But with the polls showing Democratic rival Joe Biden leading the race, the stakes will be much higher for Trump if he loses the election. A number of legal issues, including a criminal investigation by prosecutors in New York, will come into focus in the weeks following election day.
“In every respect, his leaving office makes it easier for prosecutors and plaintiffs in civil cases to pursue their cases against him,” said Harry Sandick, a former federal prosecutor in Manhattan’s U.S. Attorney’s Office. “For example, he claims a higher level of protection against lawsuits in criminal cases and also in congressional lawsuits, [and that] is largely based on the fact that he is president. ”
Some have suggested a formal apparatus for investigating Trump after he leaves office. Rep. Eric Swalwell, a California Democrat, has floated the creation of a “presidential crime commission” made up of independent prosecutors who can investigate “those who activated a corrupt president,” as he put it in an August tweet. “Example 1: Sabotage the record to win an election.”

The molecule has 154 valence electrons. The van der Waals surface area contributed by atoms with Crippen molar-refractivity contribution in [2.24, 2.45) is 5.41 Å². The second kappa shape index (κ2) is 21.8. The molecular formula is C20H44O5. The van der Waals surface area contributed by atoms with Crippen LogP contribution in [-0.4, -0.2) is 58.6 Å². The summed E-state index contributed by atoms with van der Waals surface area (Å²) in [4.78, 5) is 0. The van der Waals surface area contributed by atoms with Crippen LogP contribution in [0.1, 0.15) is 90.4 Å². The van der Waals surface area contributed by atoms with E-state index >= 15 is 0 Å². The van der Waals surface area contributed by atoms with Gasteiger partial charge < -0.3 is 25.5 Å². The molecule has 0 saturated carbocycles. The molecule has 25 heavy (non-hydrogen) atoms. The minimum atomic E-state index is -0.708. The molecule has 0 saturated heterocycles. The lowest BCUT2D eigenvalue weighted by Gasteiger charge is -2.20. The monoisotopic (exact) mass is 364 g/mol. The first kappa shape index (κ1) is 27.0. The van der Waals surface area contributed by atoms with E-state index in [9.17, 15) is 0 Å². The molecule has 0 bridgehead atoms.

During that probe, Trump has challenged a lawsuit against his accounting firm over eight years of tax returns and financial records. Five courts have ruled that the lawsuit is valid, and last week Trump faced the latest setback when a federal appeals court rejected his appeal and ruled that the big issue of the lawsuit was not too broad or broadcast in bad faith. On Tuesday, Trump’s lawyers asked the Supreme Court to block the enforcement of the lawsuit to give it time to appeal to the court. Trump already lost an appeal to the Supreme Court in July when it ruled that the president is not immune to a state lawsuit.